Baked Apples with Cinnamon Ice Cream
As this recipe shows, apples can be one of the most terrifically versatile fruits. An ideal dinner party dessert, this festive treat takes sweet baby apples and effectively turns them into a warm, baked candy. Served with cinnamon ice cream and topped with crunchy nuts, there is an undeniable joy in every bite.
For the baked apples
- 6 small apples
- 100g butter, cut into small pieces
- 50ml honey
- 3 star anise
- 2 cinnamon sticks
- 3 cardamom pods
For the ice cream
- 3 cups cream
- 1 cup full cream milk
- 1 vanilla pod, split and the seeds scraped out
- 50ml ground cinnamon
- 6 egg yolks
- ¾ cup castor sugar
For the crunchy nuts
- 100g peanuts
- 100ml water
- 100g sugar
Put the apples, together with the butter, honey and spices in a baking tray and place in a preheated oven of 180ºC for 12–15 minutes or until soft and slightly caramelised.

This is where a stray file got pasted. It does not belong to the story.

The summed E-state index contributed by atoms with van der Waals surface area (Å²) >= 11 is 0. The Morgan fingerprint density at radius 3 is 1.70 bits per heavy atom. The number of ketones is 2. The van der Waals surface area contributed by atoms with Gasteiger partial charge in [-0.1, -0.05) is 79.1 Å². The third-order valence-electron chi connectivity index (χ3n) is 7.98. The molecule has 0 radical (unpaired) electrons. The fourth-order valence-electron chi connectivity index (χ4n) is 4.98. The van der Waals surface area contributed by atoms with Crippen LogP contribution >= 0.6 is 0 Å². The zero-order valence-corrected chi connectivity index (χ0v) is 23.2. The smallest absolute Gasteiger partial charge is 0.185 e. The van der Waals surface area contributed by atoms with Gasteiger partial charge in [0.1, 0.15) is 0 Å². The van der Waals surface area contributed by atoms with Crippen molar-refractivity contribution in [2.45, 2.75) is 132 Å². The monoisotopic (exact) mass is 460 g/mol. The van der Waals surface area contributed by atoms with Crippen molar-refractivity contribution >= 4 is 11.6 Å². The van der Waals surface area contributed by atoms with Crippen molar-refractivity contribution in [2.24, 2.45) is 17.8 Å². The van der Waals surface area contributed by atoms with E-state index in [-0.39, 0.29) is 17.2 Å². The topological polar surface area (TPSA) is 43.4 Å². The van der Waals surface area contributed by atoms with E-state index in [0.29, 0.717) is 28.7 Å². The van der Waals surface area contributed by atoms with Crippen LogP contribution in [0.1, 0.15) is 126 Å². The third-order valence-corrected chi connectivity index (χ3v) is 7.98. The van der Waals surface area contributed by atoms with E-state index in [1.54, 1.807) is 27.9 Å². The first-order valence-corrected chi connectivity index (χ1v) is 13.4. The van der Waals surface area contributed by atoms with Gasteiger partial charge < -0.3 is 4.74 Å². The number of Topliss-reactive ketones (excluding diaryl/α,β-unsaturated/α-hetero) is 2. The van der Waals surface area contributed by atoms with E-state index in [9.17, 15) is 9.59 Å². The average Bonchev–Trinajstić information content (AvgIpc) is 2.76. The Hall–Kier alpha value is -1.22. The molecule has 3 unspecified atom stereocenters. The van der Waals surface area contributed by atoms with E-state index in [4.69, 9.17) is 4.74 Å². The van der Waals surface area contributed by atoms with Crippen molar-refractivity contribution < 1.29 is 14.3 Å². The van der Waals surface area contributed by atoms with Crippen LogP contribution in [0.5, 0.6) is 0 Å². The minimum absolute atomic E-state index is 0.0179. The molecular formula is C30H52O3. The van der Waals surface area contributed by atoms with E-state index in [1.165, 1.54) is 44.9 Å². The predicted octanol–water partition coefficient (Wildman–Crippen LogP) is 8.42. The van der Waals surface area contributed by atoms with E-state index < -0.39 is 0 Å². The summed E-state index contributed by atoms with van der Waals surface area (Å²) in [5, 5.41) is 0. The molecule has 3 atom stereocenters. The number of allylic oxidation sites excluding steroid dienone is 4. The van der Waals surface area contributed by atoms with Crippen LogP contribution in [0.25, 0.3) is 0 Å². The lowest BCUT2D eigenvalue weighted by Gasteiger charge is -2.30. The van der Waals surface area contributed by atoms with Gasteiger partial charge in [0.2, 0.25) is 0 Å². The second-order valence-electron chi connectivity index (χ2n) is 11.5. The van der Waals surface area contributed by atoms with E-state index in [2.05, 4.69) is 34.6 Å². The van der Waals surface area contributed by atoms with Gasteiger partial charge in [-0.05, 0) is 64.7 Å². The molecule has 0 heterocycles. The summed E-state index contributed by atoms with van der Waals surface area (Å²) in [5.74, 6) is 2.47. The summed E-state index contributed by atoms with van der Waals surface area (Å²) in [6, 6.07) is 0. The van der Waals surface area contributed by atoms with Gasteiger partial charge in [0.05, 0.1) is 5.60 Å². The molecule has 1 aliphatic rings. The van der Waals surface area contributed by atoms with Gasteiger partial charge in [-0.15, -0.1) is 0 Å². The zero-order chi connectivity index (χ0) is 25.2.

Make the ice cream by placing half the cream, milk, vanilla pod with all the scraped out seeds and the cinnamon in a heavy-based pot. Bring to the boil and then immediately take off the heat.
Whisk the egg yolks and castor sugar together until light and fluffy and a thick trail can be drawn across the surface of the mixture. This will take 10–15 minutes. Pour the warm milk into the eggs while whisking.
Place back into the pot over a low heat and stir in a figure of eight, until the mixture has formed a medium-thick custard. Pour into a container and freeze for 6–8 hours.
Beat the rest of the cream until stiff peaks have formed. Fold into the chilled custard and return to the freezer. Whisk every half hour for 4 hours.
Place the nuts on a non-stick baking tray, lined with baking paper. Heat the water and the sugar together, until the sugar has dissolved. Then, using a sugar thermometer, bring the temperature up to 148ºC, without stirring. Pour this hot syrup over the nuts and using a silicone spatula, toss once or twice. Set aside to harden and cool down. Once cooled, chop into chunks.
Serve the apples warm or cold with big scoops of ice cream and scatterings of the peanut brittle.